This day, we started at Lower Macleay Park, followed the Wildwood for what seemed like quite a ways, cut downhill on the Maple Trail, and then followed Lief Erickson Drive back to our starting point. Lesson learned, Lief Erickson is much shorter than it looks on the maps, compared to the other trails out there. Give it less weight when calculating turnaround times and distances.
8 miles of hiking • 1250' elevation gain •
We seem to have missed a turn along the Boundary Trail, as we headed east into the blast zone intent on exploring the 1980 debris flows. Snowshoes meant we didn't even leave footprints, at least after 30 minutes of the persist winds. A most incredible day on the volcano!
8 miles of hiking • 1750' elevation gain •
Fun day in the frozen Gorge! Hopped in and out of the car, hitting three different smaller adventures. Icicles galore! Started the day with a tour of Upper McCord and Elowah Falls, then a brief jaunt up Eagle Creek, and ended with a quick in-n-out at Wahclella.
First time I've wandered around our initial destination. Headed up towards the Upper McCall Falls first. Ran across a huge (12-14" diameter?) cast iron pipe running down the hillside at one point. No idea what the heck that might've once been! The railing-provided walkway blasted from basalt offered beautiful, crisp views of the mountains across the river in Washington. Then we hit the icicles, which ultimately had frozen up the entire trail. That was our turn around.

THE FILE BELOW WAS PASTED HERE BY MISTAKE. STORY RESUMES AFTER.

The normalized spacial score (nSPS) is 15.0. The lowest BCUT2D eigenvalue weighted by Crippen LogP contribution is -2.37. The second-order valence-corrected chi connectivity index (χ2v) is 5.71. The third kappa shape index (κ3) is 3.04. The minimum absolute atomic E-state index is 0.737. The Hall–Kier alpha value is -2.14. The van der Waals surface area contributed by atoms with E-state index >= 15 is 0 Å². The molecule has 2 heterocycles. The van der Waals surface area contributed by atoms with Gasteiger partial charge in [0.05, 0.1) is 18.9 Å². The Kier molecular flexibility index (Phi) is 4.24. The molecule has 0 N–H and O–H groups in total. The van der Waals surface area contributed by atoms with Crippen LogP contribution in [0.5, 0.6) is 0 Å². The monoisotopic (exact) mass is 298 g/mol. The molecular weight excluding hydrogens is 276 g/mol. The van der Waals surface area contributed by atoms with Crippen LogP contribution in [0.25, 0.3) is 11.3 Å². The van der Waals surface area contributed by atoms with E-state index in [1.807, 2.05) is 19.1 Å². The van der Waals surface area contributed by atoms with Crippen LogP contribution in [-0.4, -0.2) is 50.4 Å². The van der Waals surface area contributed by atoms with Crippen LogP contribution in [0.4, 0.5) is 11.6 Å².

Headed down towards Elowah Falls and ran into Webfoot, an old "virtual" friend from PortlandHikers.org - always fun! The falls were spectactular! Ice formations of countless variation. Incredible 40'-tall(ish) pyramid of ice beneath the falls. Took lots of photos; froze fingers in the process. It was about 24° at this point. Just beautiful.
Thought we'd go check out the Metlako viewpoint, that is no more, next. But it wasn't to be. Got a mile, mile-and-a-half, up the trail and decided there was a spot that just didn't warrant the risk of continuing. Lots of ice had rained down from above, so footing wasn't solid and generally sloped over the very near cliff. The cable was no help, either, as it was pretty frozen in. Oh well. Ran into Don, another PH irregular here, too!
Final stop was the normally tourist-overrun Wahclella Falls, which today had but a fraction of its normal traffic. More beautiful than ever, ensconced in ice! Again, we passed under cliffs letting loose massive amounts of ice. Kinda crazy. But beautiful!
Great day in the Gorge!